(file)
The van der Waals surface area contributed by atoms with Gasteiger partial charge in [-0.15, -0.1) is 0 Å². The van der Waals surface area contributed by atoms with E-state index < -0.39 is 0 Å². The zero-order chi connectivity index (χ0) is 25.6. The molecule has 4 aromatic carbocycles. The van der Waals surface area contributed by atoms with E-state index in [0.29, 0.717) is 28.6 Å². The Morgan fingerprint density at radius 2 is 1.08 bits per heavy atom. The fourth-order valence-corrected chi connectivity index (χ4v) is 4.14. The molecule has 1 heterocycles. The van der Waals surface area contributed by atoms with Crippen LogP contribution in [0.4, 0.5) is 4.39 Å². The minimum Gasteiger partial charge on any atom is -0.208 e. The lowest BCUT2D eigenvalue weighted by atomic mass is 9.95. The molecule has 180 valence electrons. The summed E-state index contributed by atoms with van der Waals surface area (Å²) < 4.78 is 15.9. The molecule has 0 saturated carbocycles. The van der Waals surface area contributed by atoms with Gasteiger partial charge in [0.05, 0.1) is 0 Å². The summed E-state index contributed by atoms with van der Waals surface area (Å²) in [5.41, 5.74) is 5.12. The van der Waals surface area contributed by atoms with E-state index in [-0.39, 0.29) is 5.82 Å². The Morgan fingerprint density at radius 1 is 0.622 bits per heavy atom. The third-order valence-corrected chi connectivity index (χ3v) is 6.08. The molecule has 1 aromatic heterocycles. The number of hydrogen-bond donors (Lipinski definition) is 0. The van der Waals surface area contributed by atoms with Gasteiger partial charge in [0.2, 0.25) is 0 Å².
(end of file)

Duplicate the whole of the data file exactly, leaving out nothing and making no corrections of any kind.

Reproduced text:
The van der Waals surface area contributed by atoms with Gasteiger partial charge in [-0.15, -0.1) is 0 Å². The van der Waals surface area contributed by atoms with E-state index < -0.39 is 0 Å². The zero-order chi connectivity index (χ0) is 25.6. The molecule has 4 aromatic carbocycles. The van der Waals surface area contributed by atoms with E-state index in [0.29, 0.717) is 28.6 Å². The Morgan fingerprint density at radius 2 is 1.08 bits per heavy atom. The fourth-order valence-corrected chi connectivity index (χ4v) is 4.14. The molecule has 1 heterocycles. The van der Waals surface area contributed by atoms with Crippen LogP contribution in [0.4, 0.5) is 4.39 Å². The minimum Gasteiger partial charge on any atom is -0.208 e. The lowest BCUT2D eigenvalue weighted by atomic mass is 9.95. The molecule has 180 valence electrons. The summed E-state index contributed by atoms with van der Waals surface area (Å²) < 4.78 is 15.9. The molecule has 0 saturated carbocycles. The van der Waals surface area contributed by atoms with Gasteiger partial charge in [0.05, 0.1) is 0 Å². The summed E-state index contributed by atoms with van der Waals surface area (Å²) in [5.41, 5.74) is 5.12. The van der Waals surface area contributed by atoms with E-state index in [-0.39, 0.29) is 5.82 Å². The Morgan fingerprint density at radius 1 is 0.622 bits per heavy atom. The third-order valence-corrected chi connectivity index (χ3v) is 6.08. The molecule has 1 aromatic heterocycles. The number of hydrogen-bond donors (Lipinski definition) is 0. The van der Waals surface area contributed by atoms with Gasteiger partial charge in [0.2, 0.25) is 0 Å².